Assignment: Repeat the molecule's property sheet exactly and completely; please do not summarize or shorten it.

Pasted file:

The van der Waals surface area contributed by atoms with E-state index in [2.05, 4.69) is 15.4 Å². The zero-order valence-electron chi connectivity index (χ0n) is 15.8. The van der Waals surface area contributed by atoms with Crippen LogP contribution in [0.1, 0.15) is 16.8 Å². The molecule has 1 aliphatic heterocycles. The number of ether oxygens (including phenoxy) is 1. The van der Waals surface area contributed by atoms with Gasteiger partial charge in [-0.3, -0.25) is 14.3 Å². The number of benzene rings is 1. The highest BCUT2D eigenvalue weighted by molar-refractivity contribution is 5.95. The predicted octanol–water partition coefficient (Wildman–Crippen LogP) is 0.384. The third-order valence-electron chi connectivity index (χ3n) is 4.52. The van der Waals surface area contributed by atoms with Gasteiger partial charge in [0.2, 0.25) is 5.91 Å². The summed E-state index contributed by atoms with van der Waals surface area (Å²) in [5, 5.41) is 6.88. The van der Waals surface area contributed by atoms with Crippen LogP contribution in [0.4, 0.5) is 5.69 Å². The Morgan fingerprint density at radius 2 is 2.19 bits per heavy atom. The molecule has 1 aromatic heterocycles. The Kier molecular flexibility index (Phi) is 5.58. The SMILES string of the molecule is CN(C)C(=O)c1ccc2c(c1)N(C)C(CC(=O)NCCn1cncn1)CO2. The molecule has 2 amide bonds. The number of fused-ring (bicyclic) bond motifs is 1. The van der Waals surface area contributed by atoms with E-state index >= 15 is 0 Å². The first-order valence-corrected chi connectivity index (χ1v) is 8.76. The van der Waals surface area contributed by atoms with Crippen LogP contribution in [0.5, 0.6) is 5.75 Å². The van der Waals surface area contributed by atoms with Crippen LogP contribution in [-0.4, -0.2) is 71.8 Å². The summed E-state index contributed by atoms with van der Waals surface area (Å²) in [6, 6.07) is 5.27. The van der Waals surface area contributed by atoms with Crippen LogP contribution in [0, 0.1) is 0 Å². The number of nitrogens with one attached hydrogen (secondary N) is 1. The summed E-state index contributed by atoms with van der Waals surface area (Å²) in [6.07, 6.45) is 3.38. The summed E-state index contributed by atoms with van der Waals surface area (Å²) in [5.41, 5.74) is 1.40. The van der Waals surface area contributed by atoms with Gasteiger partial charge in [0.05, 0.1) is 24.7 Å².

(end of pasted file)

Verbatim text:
The van der Waals surface area contributed by atoms with E-state index in [2.05, 4.69) is 15.4 Å². The zero-order valence-electron chi connectivity index (χ0n) is 15.8. The van der Waals surface area contributed by atoms with Crippen LogP contribution in [0.1, 0.15) is 16.8 Å². The molecule has 1 aliphatic heterocycles. The number of ether oxygens (including phenoxy) is 1. The van der Waals surface area contributed by atoms with Gasteiger partial charge in [-0.3, -0.25) is 14.3 Å². The number of benzene rings is 1. The highest BCUT2D eigenvalue weighted by molar-refractivity contribution is 5.95. The predicted octanol–water partition coefficient (Wildman–Crippen LogP) is 0.384. The third-order valence-electron chi connectivity index (χ3n) is 4.52. The van der Waals surface area contributed by atoms with Gasteiger partial charge in [0.2, 0.25) is 5.91 Å². The summed E-state index contributed by atoms with van der Waals surface area (Å²) in [5, 5.41) is 6.88. The van der Waals surface area contributed by atoms with Crippen LogP contribution in [0.4, 0.5) is 5.69 Å². The Morgan fingerprint density at radius 2 is 2.19 bits per heavy atom. The molecule has 1 aromatic heterocycles. The Kier molecular flexibility index (Phi) is 5.58. The SMILES string of the molecule is CN(C)C(=O)c1ccc2c(c1)N(C)C(CC(=O)NCCn1cncn1)CO2. The molecule has 2 amide bonds. The number of fused-ring (bicyclic) bond motifs is 1. The van der Waals surface area contributed by atoms with E-state index >= 15 is 0 Å². The first-order valence-corrected chi connectivity index (χ1v) is 8.76. The van der Waals surface area contributed by atoms with Crippen LogP contribution in [0.5, 0.6) is 5.75 Å². The van der Waals surface area contributed by atoms with Crippen LogP contribution in [-0.4, -0.2) is 71.8 Å². The summed E-state index contributed by atoms with van der Waals surface area (Å²) in [6, 6.07) is 5.27. The van der Waals surface area contributed by atoms with Crippen LogP contribution in [0, 0.1) is 0 Å². The number of nitrogens with one attached hydrogen (secondary N) is 1. The summed E-state index contributed by atoms with van der Waals surface area (Å²) in [6.07, 6.45) is 3.38. The summed E-state index contributed by atoms with van der Waals surface area (Å²) in [5.41, 5.74) is 1.40. The van der Waals surface area contributed by atoms with Gasteiger partial charge in [0.05, 0.1) is 24.7 Å².